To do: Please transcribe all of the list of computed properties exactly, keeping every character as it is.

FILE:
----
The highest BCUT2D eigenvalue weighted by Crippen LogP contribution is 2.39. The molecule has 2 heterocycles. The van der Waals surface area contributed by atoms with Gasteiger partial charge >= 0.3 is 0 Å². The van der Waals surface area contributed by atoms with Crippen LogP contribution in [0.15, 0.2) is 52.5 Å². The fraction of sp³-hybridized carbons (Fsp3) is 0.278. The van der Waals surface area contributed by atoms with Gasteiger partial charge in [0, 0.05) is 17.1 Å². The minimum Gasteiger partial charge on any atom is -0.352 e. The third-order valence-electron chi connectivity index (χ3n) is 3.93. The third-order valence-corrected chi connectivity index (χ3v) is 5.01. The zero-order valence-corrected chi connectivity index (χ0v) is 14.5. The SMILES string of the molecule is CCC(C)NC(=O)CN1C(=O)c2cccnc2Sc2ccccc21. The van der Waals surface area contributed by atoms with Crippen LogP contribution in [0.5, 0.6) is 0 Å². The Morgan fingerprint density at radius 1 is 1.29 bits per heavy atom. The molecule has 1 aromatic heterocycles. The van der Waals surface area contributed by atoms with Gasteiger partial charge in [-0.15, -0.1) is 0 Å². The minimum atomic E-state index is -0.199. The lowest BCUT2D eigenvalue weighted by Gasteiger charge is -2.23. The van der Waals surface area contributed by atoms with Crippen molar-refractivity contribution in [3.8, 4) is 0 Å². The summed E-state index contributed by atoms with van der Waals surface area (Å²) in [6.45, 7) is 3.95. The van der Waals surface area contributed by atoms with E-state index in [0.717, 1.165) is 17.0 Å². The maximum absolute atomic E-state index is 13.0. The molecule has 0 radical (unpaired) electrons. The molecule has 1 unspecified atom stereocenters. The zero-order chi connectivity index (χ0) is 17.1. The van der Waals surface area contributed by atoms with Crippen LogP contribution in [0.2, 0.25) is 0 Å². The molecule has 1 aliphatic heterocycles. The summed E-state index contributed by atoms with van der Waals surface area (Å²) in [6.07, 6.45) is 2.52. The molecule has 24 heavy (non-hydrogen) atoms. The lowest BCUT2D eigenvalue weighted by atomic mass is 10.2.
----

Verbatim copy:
The highest BCUT2D eigenvalue weighted by Crippen LogP contribution is 2.39. The molecule has 2 heterocycles. The van der Waals surface area contributed by atoms with Gasteiger partial charge >= 0.3 is 0 Å². The van der Waals surface area contributed by atoms with Crippen LogP contribution in [0.15, 0.2) is 52.5 Å². The fraction of sp³-hybridized carbons (Fsp3) is 0.278. The van der Waals surface area contributed by atoms with Gasteiger partial charge in [0, 0.05) is 17.1 Å². The minimum Gasteiger partial charge on any atom is -0.352 e. The third-order valence-electron chi connectivity index (χ3n) is 3.93. The third-order valence-corrected chi connectivity index (χ3v) is 5.01. The zero-order valence-corrected chi connectivity index (χ0v) is 14.5. The SMILES string of the molecule is CCC(C)NC(=O)CN1C(=O)c2cccnc2Sc2ccccc21. The van der Waals surface area contributed by atoms with Crippen LogP contribution in [0.5, 0.6) is 0 Å². The Morgan fingerprint density at radius 1 is 1.29 bits per heavy atom. The molecule has 1 aromatic heterocycles. The van der Waals surface area contributed by atoms with Gasteiger partial charge in [-0.15, -0.1) is 0 Å². The minimum atomic E-state index is -0.199. The lowest BCUT2D eigenvalue weighted by Gasteiger charge is -2.23. The van der Waals surface area contributed by atoms with Crippen molar-refractivity contribution in [3.8, 4) is 0 Å². The summed E-state index contributed by atoms with van der Waals surface area (Å²) in [6.45, 7) is 3.95. The van der Waals surface area contributed by atoms with E-state index in [0.717, 1.165) is 17.0 Å². The maximum absolute atomic E-state index is 13.0. The molecule has 0 radical (unpaired) electrons. The molecule has 1 unspecified atom stereocenters. The zero-order chi connectivity index (χ0) is 17.1. The van der Waals surface area contributed by atoms with Crippen LogP contribution in [0.2, 0.25) is 0 Å². The molecule has 1 aliphatic heterocycles. The summed E-state index contributed by atoms with van der Waals surface area (Å²) in [6.07, 6.45) is 2.52. The molecule has 24 heavy (non-hydrogen) atoms. The lowest BCUT2D eigenvalue weighted by atomic mass is 10.2.